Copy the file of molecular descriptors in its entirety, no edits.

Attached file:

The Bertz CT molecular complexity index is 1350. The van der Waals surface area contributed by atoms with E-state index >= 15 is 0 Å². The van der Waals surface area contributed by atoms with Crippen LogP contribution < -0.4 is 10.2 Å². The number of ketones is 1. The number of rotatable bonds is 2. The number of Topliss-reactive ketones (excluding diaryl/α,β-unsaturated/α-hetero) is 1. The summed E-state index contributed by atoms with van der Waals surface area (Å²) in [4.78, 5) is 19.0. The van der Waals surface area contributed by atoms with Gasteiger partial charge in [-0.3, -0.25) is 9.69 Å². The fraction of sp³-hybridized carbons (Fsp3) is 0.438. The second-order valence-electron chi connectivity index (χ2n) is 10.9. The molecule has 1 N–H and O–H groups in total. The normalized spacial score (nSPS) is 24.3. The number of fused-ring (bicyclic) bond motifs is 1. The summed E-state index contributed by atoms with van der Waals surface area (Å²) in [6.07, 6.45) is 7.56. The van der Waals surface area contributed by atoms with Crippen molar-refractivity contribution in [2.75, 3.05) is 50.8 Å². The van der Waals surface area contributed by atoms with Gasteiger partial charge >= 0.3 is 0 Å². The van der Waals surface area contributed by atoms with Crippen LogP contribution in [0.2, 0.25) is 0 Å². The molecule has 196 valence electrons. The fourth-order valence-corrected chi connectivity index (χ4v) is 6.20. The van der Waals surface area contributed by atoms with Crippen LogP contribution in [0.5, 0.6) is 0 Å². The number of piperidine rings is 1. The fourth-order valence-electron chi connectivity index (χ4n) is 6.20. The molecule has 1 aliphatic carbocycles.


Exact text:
The Bertz CT molecular complexity index is 1350. The van der Waals surface area contributed by atoms with E-state index >= 15 is 0 Å². The van der Waals surface area contributed by atoms with Crippen LogP contribution < -0.4 is 10.2 Å². The number of ketones is 1. The number of rotatable bonds is 2. The number of Topliss-reactive ketones (excluding diaryl/α,β-unsaturated/α-hetero) is 1. The summed E-state index contributed by atoms with van der Waals surface area (Å²) in [4.78, 5) is 19.0. The van der Waals surface area contributed by atoms with Gasteiger partial charge in [-0.3, -0.25) is 9.69 Å². The fraction of sp³-hybridized carbons (Fsp3) is 0.438. The second-order valence-electron chi connectivity index (χ2n) is 10.9. The molecule has 1 N–H and O–H groups in total. The normalized spacial score (nSPS) is 24.3. The number of fused-ring (bicyclic) bond motifs is 1. The summed E-state index contributed by atoms with van der Waals surface area (Å²) in [6.07, 6.45) is 7.56. The van der Waals surface area contributed by atoms with Crippen molar-refractivity contribution in [2.75, 3.05) is 50.8 Å². The van der Waals surface area contributed by atoms with Gasteiger partial charge >= 0.3 is 0 Å². The van der Waals surface area contributed by atoms with Crippen LogP contribution in [0.2, 0.25) is 0 Å². The molecule has 196 valence electrons. The fourth-order valence-corrected chi connectivity index (χ4v) is 6.20. The van der Waals surface area contributed by atoms with Crippen LogP contribution in [0.5, 0.6) is 0 Å². The number of piperidine rings is 1. The fourth-order valence-electron chi connectivity index (χ4n) is 6.20. The molecule has 1 aliphatic carbocycles.